The podium we now see dates to the restoration carried out by Metellius in 117 B.C. as do the stretches of black and white mosaic on the floor of the cella.

During the republican period senate meetings were held in the temple and after the middle of the 2nd century B.C. the podium also became a tribune for magistrates and orators in the legislative meetings that took place in this part of the forum square. It was from here that Caesar proposed his agrarian reforms. The building became the headquarters for the office of weights and measures as well and during the period of the Empire part of the treasury of the tax office was kept in rooms in the long sides. Some of these were also bankers offices.

The cult of the Dioscuri was originally Greek and it was imported into Rome via the cities in Magna Graecia. These twins, sons of Zeus and Leda, were skillful horsemen both in war and in competitions and therefore were the patrons of the Olympic Games, and in Rome, of the Circus games. This is why both in Magna Graecia and in Rome they were the tutelary gods of the equestrian aristocracy. In front of the temple in the Forum, the cavalry corps orrefed a sacrifice in their honor and passed in review before the censors.

The Roman Forum

Forum Romanum. Photo by Branislav L. Slantchev.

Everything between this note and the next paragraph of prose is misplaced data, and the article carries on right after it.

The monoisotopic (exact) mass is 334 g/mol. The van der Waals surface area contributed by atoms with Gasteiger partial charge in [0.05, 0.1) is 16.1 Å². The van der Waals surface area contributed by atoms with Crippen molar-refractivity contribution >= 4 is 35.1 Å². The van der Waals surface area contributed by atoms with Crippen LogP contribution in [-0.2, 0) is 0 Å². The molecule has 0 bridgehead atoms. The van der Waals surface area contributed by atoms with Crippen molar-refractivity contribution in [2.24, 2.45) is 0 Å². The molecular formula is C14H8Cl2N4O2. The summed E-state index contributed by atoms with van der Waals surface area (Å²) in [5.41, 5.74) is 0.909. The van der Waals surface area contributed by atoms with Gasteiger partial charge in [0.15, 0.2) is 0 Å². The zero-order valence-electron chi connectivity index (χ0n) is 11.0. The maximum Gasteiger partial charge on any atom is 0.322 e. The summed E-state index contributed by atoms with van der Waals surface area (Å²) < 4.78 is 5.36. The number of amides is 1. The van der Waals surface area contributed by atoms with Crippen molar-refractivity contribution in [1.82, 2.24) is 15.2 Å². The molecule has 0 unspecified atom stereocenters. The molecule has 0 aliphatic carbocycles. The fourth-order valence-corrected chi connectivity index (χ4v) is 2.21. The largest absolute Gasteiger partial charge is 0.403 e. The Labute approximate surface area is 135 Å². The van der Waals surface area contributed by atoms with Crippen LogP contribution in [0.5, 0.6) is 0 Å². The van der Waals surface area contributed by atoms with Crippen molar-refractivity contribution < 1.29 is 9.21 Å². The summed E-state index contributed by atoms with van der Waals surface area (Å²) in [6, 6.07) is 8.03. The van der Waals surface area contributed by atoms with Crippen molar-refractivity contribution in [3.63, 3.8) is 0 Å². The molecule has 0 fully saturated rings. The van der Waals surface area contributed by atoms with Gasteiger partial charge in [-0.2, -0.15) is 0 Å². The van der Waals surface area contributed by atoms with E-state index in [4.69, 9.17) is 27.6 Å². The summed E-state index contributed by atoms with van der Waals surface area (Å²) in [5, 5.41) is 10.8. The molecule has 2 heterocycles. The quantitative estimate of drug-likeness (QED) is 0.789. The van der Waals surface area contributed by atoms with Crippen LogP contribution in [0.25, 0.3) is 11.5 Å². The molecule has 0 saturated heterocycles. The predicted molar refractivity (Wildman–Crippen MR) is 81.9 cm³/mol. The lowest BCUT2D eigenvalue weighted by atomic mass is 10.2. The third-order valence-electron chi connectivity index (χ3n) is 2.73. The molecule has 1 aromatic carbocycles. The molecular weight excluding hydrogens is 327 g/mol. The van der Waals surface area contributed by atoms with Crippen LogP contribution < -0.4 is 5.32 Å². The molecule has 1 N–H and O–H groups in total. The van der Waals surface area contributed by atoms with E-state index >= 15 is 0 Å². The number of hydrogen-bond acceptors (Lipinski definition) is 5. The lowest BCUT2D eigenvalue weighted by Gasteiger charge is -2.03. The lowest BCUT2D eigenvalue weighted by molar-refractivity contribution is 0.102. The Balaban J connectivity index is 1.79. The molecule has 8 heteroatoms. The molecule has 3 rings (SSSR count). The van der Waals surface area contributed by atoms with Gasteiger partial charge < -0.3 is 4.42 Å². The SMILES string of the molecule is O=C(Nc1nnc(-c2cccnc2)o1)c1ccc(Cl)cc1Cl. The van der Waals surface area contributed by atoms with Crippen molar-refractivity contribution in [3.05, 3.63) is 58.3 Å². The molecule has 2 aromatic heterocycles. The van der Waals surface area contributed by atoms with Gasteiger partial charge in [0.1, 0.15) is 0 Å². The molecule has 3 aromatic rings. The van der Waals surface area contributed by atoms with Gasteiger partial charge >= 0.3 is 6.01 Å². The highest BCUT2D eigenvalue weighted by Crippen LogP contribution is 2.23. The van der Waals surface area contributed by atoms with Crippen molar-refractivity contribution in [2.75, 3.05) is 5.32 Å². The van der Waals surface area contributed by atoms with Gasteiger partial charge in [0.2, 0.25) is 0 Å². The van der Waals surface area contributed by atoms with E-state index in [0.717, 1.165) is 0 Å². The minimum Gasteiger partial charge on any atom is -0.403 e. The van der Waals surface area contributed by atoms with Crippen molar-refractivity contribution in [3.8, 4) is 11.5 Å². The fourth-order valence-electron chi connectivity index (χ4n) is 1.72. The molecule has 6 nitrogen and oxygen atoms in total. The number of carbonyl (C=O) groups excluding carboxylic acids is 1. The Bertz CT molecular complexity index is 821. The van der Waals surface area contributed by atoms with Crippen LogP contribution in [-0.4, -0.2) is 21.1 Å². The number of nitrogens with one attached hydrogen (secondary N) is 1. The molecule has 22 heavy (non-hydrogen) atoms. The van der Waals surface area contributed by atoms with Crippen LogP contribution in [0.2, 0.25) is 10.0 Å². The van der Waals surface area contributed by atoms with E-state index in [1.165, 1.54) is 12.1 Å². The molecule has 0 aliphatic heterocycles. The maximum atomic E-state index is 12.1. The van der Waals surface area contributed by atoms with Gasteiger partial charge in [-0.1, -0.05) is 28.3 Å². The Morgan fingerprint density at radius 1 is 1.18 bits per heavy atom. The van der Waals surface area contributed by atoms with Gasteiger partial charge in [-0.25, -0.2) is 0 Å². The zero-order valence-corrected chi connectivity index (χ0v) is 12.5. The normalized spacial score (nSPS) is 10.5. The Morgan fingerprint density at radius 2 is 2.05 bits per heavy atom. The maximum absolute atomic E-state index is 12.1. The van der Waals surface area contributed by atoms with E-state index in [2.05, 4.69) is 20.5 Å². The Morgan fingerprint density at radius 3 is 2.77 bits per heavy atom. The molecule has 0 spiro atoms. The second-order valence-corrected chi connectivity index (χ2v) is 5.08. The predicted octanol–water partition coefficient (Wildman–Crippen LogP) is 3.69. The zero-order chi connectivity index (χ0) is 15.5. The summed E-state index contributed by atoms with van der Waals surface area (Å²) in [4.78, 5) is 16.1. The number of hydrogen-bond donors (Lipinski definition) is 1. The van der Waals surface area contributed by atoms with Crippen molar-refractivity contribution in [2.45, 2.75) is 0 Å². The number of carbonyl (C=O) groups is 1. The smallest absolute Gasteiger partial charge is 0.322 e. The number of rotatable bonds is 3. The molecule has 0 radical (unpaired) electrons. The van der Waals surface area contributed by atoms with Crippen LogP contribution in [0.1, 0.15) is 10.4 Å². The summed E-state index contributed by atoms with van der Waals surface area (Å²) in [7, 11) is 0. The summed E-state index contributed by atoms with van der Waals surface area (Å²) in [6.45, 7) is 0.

Situated in a valley between the Palantine, the Capitoline and the Esquiline hills, the area was originally a most inhospitable zone, swampy and unhealthy, until surprisingly modern reclamation work was carried out by the king Tarquinius Priscus, who provided the area with a highly developed drainage system (Cloaca Maxima). Once this reclamation work was finished, the Roman forum became a place for trade and barter. Numerous shops and a large square known as the market square were built and a zone was set apart for public ceremonies. It was here that the magistrates were elected, the traditional religious holidays were kept and those charged with various crimes were judged by a real court organization. After the Punic wars, thanks to the extraordinary development of the city, the urban fabric of the Forum took on a new look. As early as the 2nd century B.C., various basilicas, Porcia, Sempronia and Aemilia, were built, the temples of the Castors and of Concordia were rebuilt, and the network of roads connecting the Forum to the quarters of the city continued to grow. After various transformations under the emperor Augustus, the Roman Forum became so large as to be considered the secular, religious and commercial center of the city. After a period in which secular and political interests centered on other parts of the city, the Roman Forum reacquired its orginal prestige under Maxentius and Constantine who ordered the construction of the Temple of Romulus and the great Basilica of Constantine. With the decadence of the Roman Empire, the splendid venerable structures of the Forum were severely damaged by the Barbarian invasions, especially the Goths 410 A.D. and the vandals 455 A.D. The Roman Forum meanwhile became a place of worship for the early Christians who built the churches of SS. Sergio e Bacco (on the Via Sacra), of S. Adriano (on the curia), SS. Cosma e Damiano (Temple of Peace). As time passed, the Forum was completely abandoned. What was left of the antique monuments was used by the people or demolished. During the Middle Ages the Forum became a pasture for sheep and cattle (hence its name of Campo Vaccino). For many centuries the prestige of the Roman Forum was a thing of the past. Not until the early 20th century was there a systematic re-evaluation of the area with excavation campaigns which lasted for various decades and which brought back to light the splendid evidence of the Rome of the kings as well as that of the republic and the empire.